Women Worth Watching 2015
Jill Van Pelt
This SVP of HR is a Passionate Supporter of Denny’s Employees Everywhere
Jill Van Pelt is the senior vice president of human resources and chief people officer for Denny’s Corporation, the franchisor and operator of one of America’s largest full-service restaurant chains, with more than 1,700 franchised, licensed, and company restaurants, located in all 50 states and 11 countries around the world.
As chief people officer, Jill is responsible for all human resources functions, including compensation, benefits, recruiting, employee relations, organizational and executive development, human resources systems, payroll, and local community and charitable activities. Additionally, she is significantly involved in internal communications and crisis management, and co-sponsors Denny’s corporate social responsibility activities.
As a member of Denny’s executive leadership team, Jill partners with Denny’s CEO, CFO, COO, and CMO to define and guide the strategy for the organization. She is a passionate advocate for the company’s employees, and promotes and encourages its many diversity and community-service activities.
“Be confident, be genuine, be positive, be kind.
Prior to joining Denny’s in 2006, Jill held human resources leadership positions with various organizations, including Maytag, Coastal Corporation, and Dynegy. “My biggest career leap,” she said, “was taking an overseas assignment early in my career. On this project, I was the only woman, the only American, and quite junior to most of my peers. I learned a lot about myself and my values while I gained great work experiences, amazing friendships, and a new level of confidence.”
Jill is actively involved in restaurant industry leadership groups and the local community in Denny’s home market of Spartanburg, South Carolina. Jill sits on several community and nonprofit boards, including Spartanburg Little Theatre, Spartanburg Youth Theatre Parent Advisory Council, United Way of the Piedmont (beginning in June 2015), and Women’s Foodservice Forum’s Learning & Development Advisory Committee.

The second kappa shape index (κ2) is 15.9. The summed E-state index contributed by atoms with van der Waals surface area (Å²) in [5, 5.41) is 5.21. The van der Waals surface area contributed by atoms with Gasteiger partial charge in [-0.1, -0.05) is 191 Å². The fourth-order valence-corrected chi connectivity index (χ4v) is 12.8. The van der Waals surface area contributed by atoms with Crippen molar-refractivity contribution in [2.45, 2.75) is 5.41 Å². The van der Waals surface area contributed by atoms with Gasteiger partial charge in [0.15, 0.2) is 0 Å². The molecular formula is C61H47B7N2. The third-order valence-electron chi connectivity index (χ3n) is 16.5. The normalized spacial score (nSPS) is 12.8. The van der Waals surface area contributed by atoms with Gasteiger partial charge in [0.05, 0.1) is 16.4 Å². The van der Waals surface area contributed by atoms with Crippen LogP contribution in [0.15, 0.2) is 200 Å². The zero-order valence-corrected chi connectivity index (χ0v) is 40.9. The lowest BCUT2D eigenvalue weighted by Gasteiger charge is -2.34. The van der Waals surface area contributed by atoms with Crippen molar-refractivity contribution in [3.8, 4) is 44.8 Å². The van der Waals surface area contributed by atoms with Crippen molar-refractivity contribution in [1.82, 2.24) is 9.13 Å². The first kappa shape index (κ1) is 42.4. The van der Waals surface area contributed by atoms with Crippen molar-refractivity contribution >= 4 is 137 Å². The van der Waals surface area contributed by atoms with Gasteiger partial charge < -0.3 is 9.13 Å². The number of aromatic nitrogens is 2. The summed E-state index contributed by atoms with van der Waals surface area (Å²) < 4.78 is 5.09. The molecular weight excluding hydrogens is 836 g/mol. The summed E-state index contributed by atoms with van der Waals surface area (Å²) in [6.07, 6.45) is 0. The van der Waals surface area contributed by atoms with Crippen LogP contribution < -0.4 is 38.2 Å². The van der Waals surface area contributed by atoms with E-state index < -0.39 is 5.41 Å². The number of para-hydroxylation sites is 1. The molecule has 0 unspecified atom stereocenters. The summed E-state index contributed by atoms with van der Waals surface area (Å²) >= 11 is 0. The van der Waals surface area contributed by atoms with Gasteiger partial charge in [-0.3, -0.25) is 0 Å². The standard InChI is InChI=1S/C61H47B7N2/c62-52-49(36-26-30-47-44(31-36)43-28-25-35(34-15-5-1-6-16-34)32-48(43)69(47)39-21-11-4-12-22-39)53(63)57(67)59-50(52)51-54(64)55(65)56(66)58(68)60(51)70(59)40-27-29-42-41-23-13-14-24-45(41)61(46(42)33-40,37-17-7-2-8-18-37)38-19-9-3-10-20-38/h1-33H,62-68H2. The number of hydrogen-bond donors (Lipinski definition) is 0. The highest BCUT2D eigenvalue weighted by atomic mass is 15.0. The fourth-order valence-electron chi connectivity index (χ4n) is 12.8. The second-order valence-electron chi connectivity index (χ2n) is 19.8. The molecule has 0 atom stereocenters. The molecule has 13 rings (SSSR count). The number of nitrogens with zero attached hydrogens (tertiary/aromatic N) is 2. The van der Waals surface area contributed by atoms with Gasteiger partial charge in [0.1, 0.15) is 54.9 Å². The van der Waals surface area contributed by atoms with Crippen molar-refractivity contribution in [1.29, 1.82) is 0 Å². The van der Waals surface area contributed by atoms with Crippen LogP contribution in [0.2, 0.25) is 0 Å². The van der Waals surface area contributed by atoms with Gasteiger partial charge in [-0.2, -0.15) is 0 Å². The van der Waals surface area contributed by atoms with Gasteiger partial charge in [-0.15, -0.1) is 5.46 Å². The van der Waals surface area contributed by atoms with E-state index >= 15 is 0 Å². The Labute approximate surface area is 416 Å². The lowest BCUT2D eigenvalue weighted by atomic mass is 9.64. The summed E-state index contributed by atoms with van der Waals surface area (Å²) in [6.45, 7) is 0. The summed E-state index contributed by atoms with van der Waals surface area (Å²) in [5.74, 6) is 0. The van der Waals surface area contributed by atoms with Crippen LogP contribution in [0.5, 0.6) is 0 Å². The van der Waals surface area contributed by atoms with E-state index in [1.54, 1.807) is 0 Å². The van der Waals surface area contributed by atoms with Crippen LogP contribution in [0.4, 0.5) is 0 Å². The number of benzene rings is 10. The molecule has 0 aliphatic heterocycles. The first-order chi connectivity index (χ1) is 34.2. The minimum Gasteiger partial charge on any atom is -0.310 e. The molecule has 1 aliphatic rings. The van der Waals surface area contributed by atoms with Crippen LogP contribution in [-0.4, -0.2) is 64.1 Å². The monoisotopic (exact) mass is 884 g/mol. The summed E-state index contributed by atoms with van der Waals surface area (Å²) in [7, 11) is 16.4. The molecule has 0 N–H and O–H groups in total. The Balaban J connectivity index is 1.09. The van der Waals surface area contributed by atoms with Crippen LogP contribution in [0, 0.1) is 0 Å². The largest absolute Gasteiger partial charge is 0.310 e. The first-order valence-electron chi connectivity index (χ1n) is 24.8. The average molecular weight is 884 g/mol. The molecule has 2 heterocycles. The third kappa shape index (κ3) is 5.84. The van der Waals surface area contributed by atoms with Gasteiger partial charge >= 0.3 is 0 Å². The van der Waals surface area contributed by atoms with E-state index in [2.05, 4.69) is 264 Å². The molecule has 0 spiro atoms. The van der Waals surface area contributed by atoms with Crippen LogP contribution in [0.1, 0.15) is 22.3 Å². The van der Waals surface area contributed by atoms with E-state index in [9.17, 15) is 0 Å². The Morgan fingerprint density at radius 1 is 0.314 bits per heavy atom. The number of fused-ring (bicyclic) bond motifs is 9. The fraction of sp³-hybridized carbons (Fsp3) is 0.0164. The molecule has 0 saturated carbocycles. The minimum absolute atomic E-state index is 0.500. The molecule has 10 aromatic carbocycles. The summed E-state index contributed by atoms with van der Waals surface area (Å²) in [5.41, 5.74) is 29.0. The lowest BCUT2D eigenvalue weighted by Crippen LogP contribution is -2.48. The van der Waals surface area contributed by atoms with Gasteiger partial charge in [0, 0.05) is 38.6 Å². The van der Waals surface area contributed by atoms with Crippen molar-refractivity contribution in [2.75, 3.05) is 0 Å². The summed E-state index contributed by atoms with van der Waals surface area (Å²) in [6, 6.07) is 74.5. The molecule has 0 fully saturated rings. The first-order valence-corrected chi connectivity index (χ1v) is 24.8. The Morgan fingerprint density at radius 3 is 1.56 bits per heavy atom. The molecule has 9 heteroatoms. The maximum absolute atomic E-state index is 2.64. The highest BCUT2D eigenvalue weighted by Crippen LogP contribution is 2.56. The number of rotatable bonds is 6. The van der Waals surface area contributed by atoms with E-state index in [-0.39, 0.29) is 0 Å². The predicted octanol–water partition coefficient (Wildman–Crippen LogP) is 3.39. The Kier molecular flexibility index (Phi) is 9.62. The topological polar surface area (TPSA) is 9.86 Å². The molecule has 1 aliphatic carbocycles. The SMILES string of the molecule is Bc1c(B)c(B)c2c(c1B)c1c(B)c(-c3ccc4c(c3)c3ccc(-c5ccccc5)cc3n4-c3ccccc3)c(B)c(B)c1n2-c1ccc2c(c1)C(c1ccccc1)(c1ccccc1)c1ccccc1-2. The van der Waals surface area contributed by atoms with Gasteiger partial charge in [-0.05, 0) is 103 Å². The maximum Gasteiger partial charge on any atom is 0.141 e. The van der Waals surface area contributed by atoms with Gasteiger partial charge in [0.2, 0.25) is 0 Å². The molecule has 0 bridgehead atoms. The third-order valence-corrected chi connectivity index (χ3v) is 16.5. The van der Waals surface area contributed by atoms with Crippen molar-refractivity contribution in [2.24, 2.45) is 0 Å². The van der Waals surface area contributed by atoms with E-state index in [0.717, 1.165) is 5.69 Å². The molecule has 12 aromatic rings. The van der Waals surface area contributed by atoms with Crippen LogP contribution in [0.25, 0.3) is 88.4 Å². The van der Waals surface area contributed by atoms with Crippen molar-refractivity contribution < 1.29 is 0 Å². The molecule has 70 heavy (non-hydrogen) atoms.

Education: BA in Accounting & French, Clarke University; MS in Human Resources Management, Houston Baptist University
First Job: At 16, cashier & sorting clothes at a dry cleaner
What I’m Reading: “The Happiness Project” by Gretchen Rubin
Words I live by: Be confident, be genuine, be positive, be kind.
The most important quality a woman leader should have is…
…the courage to be herself and be true to her goals and values.
The career advice I’d give my former self:
No one is in charge of your happiness or your future but you (great advice from my Dad’s “Top 10 Life Lessons”)
The one thing I’d do differently in my career, knowing what I know now, is…
…realize earlier in my career that I don’t have to be an expert at everything but rather to surround myself with a great team with complementary skillsets.
When I really need to focus on a project, I…
…work from home. My office is like a revolving door at a busy train station.
My biggest career leap (and what I learned from it) was…
…taking an overseas assignment early in my career. On this project, I was the only woman, the only American, and quite junior to most of my peers. I learned a lot about myself and my values while I gained great work experiences, amazing friendships, and a new level of confidence.
Being a woman in my profession has been…
…an honor. While being a female in a Human Resources role is not uncommon, it has been an honor and privilege to be a role model for other women growing in their careers and to help guide them in their development.
I’ve learned that failure is…
…a great learning experience, and often a stepping stone to success.
I maintain a healthy personal life by…
…knowing what really matters and always remembering the “Lesson of the Five Balls”. I first read this quote in the novel “Suzanne’s Diary for Nicholas” by James Patterson, during a pivotal point in my life and career. It made a huge impact in the way I looked at my life and my work, and I share it often with others struggling to “have it all.” It goes like this:
“Imagine life is a game in which you are juggling five balls. The balls are called work, family, health, friends, and integrity. And you’re keeping all of them in the air. But one day you finally come to understand that work is a rubber ball. If you drop it, it will bounce back. The other four balls–family, health, friends, integrity–are made of glass. If you drop one of these, it will be irrevocably scuffed, nicked, perhaps even shattered. And once you truly understand the lesson of the five balls, you will have the beginnings of balance in your life.”